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2021 Methodology Review

About the new Methodology

The methodology review is complete and the commission will be implementing a new methodology from 2022-23.

The new methodology will establish a simpler, stable and transparent allocations approach.

Key features of the new model include:

  • focusing on the difference between a council’s potential to raise revenue and its actual capacity to raise revenue in acknowledgement of the revenue raising challenge faced by many councils
  • allowing for the difference in costs in providing services (on a per capita basis)
  • including cost factors that better reflect an individual council’s operating environment (remoteness, dispersion and socio-economic conditions)
  • reducing the sensitivity of the model to road network input data, which means road length and related information is not as influential in determining grant allocations.
  • establishing four more councils as minimum grant councils given their higher revenue raising capacity when compared to other Queensland councils.

A more equitable funding distribution has been achieved with more funding to be distributed under the new model to councils with a greater need, predominantly small and indigenous councils. In 2022-23, it’s expected that:

  • 57 councils (74%) out of 77 councils in Queensland will receive a greater funding allocation under the new FA Grant methodology.
  • 26% of councils will receive a reduced allocation.

For more information and a visual representation of the new method, read the information paper ( 1.2 MB).

Implementation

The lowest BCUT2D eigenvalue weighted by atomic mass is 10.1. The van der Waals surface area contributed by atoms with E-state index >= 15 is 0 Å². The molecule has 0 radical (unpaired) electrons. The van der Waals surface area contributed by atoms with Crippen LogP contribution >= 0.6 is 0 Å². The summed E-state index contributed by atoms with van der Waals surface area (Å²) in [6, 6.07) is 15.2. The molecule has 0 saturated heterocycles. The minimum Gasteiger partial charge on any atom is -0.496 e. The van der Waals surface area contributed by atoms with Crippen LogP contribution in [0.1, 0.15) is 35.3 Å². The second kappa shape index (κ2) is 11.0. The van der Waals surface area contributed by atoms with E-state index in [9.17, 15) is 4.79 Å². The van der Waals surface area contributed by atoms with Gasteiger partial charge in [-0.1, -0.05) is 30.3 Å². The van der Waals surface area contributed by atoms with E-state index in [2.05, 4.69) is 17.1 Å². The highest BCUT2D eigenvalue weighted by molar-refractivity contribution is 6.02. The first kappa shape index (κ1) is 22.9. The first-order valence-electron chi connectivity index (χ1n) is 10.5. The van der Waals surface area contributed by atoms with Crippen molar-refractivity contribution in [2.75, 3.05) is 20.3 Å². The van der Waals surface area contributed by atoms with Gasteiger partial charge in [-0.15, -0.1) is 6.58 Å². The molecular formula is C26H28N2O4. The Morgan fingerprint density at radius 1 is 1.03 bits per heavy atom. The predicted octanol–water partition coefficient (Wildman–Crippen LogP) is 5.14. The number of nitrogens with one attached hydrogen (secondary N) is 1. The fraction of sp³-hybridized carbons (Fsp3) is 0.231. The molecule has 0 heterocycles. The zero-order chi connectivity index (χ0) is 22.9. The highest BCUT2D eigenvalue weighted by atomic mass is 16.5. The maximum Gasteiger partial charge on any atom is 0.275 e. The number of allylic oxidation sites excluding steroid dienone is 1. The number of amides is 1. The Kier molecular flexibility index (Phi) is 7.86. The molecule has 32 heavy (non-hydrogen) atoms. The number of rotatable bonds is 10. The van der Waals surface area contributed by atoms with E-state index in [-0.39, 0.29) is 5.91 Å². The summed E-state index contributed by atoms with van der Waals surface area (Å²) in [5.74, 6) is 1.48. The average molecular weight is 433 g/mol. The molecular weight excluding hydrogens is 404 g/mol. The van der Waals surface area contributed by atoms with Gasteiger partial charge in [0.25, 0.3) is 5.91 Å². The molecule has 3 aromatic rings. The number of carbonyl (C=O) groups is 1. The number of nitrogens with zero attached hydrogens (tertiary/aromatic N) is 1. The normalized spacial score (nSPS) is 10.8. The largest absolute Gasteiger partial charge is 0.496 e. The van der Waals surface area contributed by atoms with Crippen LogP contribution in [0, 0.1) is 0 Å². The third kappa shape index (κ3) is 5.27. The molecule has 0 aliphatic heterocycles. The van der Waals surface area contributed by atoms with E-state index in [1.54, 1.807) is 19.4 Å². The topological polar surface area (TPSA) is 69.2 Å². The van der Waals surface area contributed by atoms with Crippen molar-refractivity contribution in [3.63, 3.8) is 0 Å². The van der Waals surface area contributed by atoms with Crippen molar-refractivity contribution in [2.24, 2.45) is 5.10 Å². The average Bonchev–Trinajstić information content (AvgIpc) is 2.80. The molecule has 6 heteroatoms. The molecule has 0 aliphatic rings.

The new methodology represents a change from the past and the Commission recognises that councils need time to prepare for the new distribution approach. For this reason, changes to transition to the new FA Grant allocation model will be implemented over a three-year period, commencing from the 2022-23 financial year.

About the Financial Assistance Grant

All local governments in Australia receive a Financial Assistance Grant (FA Grant) allocation, as determined by state and territory grants commissions.

For 2021-22, the Federal Government allocated $2.7 billion for the FA Grant, of which Queensland received $532 million (a 19.7% share of the total pool). All of this funding is disbursed to local government. Any costs of administering Grants Commissions are borne by their state/territory.

There are two components to the FA Grant, the General Purpose Grant (GPG) component and the Identified Road Grant (IRG) component. Queensland’s 2021-22 FA Grant comprised of $377 million in GPG funding and $155 million in IRG funding.

All of the funding is completely untied and may be spent on any local council priorities.

Commission Role

The Commission is an independent statutory authority whose primary role is to make recommendations to the state and federal ministers for local government on the allocation of the FA Grant to all Queensland councils.

The Commission’s statutory powers come under both state and federal legislation.

Under the Federal legislation – Local Government (Financial Assistance) Act 1995 (s3) – the objective of the FA Grant funding is to assist councils to improve in five areas: financial capacity; capacity to provide equitable services; certainty of funding; efficiency and effectiveness; and services to ATSI communities.

The legislation includes a set of National Principles that state grants commissions must follow. The first principle establishes horizontal equalisation as a key concept for the FA Grant. This concept requires the funding to be allocated such that, to the extent possible, councils are able to deliver at least an average standard of services to the community.

More information about the Commission and the FA Grant can be found here ( 213.7 KB).

About the Review

Background

The Commission has undertaken a review of the methodology for the allocation of the FA Grant to Queensland councils.